1. To B Without A Hitch - 3:01
2. Ask Me No Questions - 4:06
3. Many Happy Returns - 1:42
4. Hello Again (Of Course) - 4:38
5. Rochefort - 2:21
6. Lizard Long Tongue Boy - 3:09
7. The River (John Martyn) - 3:33
8. Song To Keep You Company - 2:52
9. Night In The City (Joni Mitchell) - 3:05
10.Lazarus (Traditional) - 4:18
11.Curl Your Toes (Peter Sarstedt Session) - 2:59
12.Thank You For ... (Bob Harris Session) - 3:33
13.Leaves Of Lime - 2:52
14.City Crazy - 2:28
15.The Pebble And The Man (Donovan Leitch) - 3:29
16.Back To Stay (John Martyn) - 4:21
17.Song For The Laird Of Connaught Hall Part Two - 2:30
18.Jolie Madame (Kevin Ayers) - 2:46
19.The Spider And The Fly (Kevin Ayers) - 2:02
All compositions by Bridget St John unless as else indicated.

1969 Ask Me No Questions 
*Bridget St. John - Vocals, Guitar, Keyboards
*John Martyn - Guitar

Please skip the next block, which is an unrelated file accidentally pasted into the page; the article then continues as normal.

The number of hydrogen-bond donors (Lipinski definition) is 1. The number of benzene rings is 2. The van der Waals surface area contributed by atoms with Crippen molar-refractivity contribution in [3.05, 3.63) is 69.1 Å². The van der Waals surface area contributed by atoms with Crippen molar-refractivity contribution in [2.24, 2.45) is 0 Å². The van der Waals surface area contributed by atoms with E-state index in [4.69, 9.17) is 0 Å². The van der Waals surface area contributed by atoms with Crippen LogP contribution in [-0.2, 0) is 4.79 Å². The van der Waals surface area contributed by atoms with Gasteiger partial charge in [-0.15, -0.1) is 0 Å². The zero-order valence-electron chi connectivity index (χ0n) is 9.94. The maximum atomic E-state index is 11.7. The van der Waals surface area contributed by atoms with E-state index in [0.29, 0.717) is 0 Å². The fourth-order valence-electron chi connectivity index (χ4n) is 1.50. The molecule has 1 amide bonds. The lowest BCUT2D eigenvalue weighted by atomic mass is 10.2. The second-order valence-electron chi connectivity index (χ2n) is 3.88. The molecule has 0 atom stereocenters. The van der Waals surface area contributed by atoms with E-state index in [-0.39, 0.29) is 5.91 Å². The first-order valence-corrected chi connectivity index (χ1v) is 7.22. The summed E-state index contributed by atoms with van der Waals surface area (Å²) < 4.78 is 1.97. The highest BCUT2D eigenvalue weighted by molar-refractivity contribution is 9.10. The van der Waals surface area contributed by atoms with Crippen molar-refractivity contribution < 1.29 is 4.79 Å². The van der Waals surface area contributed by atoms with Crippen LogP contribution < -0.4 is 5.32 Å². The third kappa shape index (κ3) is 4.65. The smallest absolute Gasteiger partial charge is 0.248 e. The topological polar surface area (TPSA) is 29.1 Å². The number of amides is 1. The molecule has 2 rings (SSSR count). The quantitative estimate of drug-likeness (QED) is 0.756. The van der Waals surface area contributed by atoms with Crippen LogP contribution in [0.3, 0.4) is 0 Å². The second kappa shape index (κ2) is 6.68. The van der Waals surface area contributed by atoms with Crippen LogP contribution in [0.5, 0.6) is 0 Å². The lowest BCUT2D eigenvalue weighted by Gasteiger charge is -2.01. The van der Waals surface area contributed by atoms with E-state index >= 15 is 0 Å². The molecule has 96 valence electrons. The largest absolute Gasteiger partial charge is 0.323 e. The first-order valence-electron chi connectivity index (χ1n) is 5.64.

*Richard Sanders - Guitar
*Simon Stable - Bongos
1971 Songs For The Gentle Man
*Bridget St. John - Guitar, Harmonium, Keyboards, Vocals
*Robert Bourdon - Alto Flute
*Colin Busby - Trombone
*Angela East - Cello
*Elizabeth Edwards - Violin
*Brian Etheridge - Vocal
*Ron Geesin - Guitar, Keyboards
*Peter Hall - Vocal
*Kate Jacobs - Violin
*Derek James - Trombone
*Geoffrey Mitchell - Vocal
*Tony Parsons - Trombone
*John Pritchard - Trombone
*Richard Sanders - Guitar
*Derek Simpson - Cello
*Alan Stivell - Horn
*John Thompson, Jr. - Viola
*Charles Tunnell - Cello
1972 Thank You For..
*Bridget St. John - Guitars, Keyboards, Vocals
*Gordon Huntley - Pedal Steel Guitar
*Rick Kemp - Bass, Drums
*John Martyn - Electric, Acoustic Guitars